Gaining trust as combat leaders biggest challenge for women, UA ROTC female cadets say
Noelle Haro-Gomez / Arizona Daily Wildcat
UA student Amy Dodd discusses the impacts of the Pentagon’s decision to allow women in combat.
A U.S. Army infantry unit from the 82nd Airborne Division leaves Kandahar Airfield in Afghanistan well after sunset on its way to search a small town east of Kandahar for enemy combatants. Shortly after leaving the city, the lead truck hits a roadside bomb and is engulfed in flames, and immediately the convoy starts taking heavy machine gun fire from the west. The second truck in the convoy starts laying down fire on the enemy position with the truck’s .50-caliber machine gun.
The soldier in the turret engaging the enemy is a woman.
This scenario could soon be a reality after a recent announcement from the U.S. Department of Defense that there are plans to remove “gender-based barriers to service.” Each branch of service is expected to submit a plan on how to enact this change by May 15, and the Department of Defense plans on having the military fully integrated by the beginning of 2016, according to a Department of Defense press release.
“Women have shown great courage and sacrifice on and off the battlefield, contributed in unprecedented ways to the military’s mission and proven their ability to serve in an expanding number of roles,” Secretary of Defense Leon E. Panetta said in a press release.
UA ROTC female cadets, and women all over the nation, will now have the opportunity to serve in combat positions that have been historically closed to women.
UA Army ROTC Cadet Amy Dodd, a senior studying political science, Russian and psychology, will become an officer at the end of the semester. She said she is going to become an air defense artillery officer and that she wouldn’t have done anything differently if this change had come earlier.
“They [military instructors] always tell us when you show up to your [military] unit, they will respect your rank, but you still have to earn their respect as a person,” Dodd said. “That might be difficult because I know females showing up to units, they will respect their rank but, especially if they are the first females showing up to that unit ever, that might be a little more difficult for them to be respected and trusted as actual leader of them [combat arms soldiers].”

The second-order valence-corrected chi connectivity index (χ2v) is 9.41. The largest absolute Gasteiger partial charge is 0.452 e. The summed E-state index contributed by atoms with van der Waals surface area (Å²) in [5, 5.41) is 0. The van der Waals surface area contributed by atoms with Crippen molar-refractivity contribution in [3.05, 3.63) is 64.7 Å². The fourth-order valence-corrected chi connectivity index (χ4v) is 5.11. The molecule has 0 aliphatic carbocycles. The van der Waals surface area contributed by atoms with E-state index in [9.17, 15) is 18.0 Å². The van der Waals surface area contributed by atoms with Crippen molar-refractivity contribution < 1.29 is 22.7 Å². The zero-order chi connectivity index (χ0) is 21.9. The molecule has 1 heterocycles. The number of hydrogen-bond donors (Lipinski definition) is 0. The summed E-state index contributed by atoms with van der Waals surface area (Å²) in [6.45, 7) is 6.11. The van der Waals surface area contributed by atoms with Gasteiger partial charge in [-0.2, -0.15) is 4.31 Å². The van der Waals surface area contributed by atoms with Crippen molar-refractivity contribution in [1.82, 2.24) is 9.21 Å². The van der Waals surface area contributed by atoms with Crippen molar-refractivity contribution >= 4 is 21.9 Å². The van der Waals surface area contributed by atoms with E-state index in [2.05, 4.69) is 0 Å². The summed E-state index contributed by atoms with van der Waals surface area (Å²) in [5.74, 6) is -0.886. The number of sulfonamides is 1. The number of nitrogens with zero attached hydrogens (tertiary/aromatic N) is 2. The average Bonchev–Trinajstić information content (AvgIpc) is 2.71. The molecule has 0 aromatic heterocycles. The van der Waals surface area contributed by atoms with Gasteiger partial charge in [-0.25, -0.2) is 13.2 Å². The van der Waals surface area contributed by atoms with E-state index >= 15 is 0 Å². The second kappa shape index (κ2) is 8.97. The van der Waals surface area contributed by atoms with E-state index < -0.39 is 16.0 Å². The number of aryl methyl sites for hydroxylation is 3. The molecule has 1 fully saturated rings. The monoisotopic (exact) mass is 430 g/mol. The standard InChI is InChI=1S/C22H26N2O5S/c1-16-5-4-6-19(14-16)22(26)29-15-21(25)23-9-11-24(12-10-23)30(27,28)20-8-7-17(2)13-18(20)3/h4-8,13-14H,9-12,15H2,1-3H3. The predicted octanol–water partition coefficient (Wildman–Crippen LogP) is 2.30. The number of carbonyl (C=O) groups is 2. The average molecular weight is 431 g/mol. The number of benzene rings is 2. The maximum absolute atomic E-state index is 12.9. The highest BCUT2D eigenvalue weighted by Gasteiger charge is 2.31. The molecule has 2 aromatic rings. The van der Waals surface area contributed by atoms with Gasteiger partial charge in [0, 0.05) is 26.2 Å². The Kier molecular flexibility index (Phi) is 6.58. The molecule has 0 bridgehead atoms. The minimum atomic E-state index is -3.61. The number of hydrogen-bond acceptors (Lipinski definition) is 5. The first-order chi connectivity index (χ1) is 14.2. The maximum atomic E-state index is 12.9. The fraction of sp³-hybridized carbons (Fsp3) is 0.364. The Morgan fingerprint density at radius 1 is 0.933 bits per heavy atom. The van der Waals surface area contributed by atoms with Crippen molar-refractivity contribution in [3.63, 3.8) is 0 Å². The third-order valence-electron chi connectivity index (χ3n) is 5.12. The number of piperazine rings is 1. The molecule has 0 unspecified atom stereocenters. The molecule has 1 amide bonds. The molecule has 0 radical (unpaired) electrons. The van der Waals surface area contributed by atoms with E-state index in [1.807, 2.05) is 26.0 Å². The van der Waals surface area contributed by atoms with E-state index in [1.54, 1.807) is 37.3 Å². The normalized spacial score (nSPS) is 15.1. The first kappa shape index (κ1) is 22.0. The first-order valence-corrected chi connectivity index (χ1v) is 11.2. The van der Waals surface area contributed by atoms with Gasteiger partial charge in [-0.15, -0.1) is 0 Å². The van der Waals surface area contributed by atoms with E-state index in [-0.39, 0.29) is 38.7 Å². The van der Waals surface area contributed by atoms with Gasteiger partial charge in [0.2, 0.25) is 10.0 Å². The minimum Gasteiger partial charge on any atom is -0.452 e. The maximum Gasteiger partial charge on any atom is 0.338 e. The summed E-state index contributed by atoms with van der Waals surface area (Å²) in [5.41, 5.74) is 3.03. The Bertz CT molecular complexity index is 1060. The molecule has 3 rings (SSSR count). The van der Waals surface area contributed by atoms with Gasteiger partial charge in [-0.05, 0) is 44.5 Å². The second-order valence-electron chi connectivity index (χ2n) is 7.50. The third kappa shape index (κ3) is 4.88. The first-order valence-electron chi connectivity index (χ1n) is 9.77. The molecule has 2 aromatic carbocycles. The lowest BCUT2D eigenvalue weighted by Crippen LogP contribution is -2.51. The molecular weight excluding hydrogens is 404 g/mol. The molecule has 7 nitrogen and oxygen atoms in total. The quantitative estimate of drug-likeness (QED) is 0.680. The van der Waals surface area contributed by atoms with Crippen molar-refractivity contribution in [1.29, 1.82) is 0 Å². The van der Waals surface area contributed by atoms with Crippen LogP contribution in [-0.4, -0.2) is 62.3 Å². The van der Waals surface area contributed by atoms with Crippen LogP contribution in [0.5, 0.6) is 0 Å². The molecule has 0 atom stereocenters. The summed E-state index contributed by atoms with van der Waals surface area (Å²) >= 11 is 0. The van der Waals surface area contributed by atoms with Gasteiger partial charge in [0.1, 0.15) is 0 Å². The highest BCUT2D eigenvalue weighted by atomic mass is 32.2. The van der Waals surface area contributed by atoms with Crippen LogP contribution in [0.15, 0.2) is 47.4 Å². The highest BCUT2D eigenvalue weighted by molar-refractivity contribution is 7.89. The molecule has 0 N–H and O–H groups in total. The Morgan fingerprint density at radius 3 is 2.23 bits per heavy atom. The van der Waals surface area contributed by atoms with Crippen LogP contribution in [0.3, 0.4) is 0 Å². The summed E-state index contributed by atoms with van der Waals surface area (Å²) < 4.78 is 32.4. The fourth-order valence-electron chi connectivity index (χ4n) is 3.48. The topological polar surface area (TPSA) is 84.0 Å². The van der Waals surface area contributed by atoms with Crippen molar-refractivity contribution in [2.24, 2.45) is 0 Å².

Christina Sciabarra, a UA graduate student studying political science and a naval officer, graduated from the U.S. Naval Academy and served in support of Operation Iraqi Freedom in Iraq before coming to the UA. Sciabarra said she sees leadership challenges as universal and not specific to combat or non-combat roles.
“I think for leadership, the challenge is the same. So it is not this new idea of like ‘Oh no, women are in combat positions. What do we do?’” Sciabarra said. “The combat is not the part you have to manage. It’s the personal interactions and social interactions when you are not in the middle of something [combat] that requires, I think, more leadership and is more of a challenge and that is not really something new.”
There might be logistical problems with this new change, according to Sciabarra, but these problems can be overcome.
The military lowered the standards in a lot of areas to help increase the size of the military for service overseas, Sciabarra said.
“Standards are set. People have to live up to those standards, whatever their gender, and let’s focus back on people creating competent soldiers, sailors, Marines, airman who can do their jobs,” Sciabarra said.
UA Army ROTC Cadet Kaitlyn Harrell, a sophomore studying political science and Arabic, said she hopes to become a military intelligence officer, an infantry officer or an armor officer once she graduates, and according to Harrell, she can out perform many male ROTC cadets physically.
Harrell told a friend, who is an infantry officer in the Army, that she might be interested in becoming a combat arms officer after graduation. The friend, who had also been very upbeat and supportive of her being in ROTC, did not like the idea of her being in combat, according to Harrell.
“It is that whole male aspect to protect the female. It is odd for an officer or any soldier in that case. I mean, they have a woman standing next to them. They have little sisters or a wife or something like that,” Harrell said. “They are going to feel that need to protect and I understood that.”
The UA ROTC program declined to comment on the new change to the role of women in combat positions.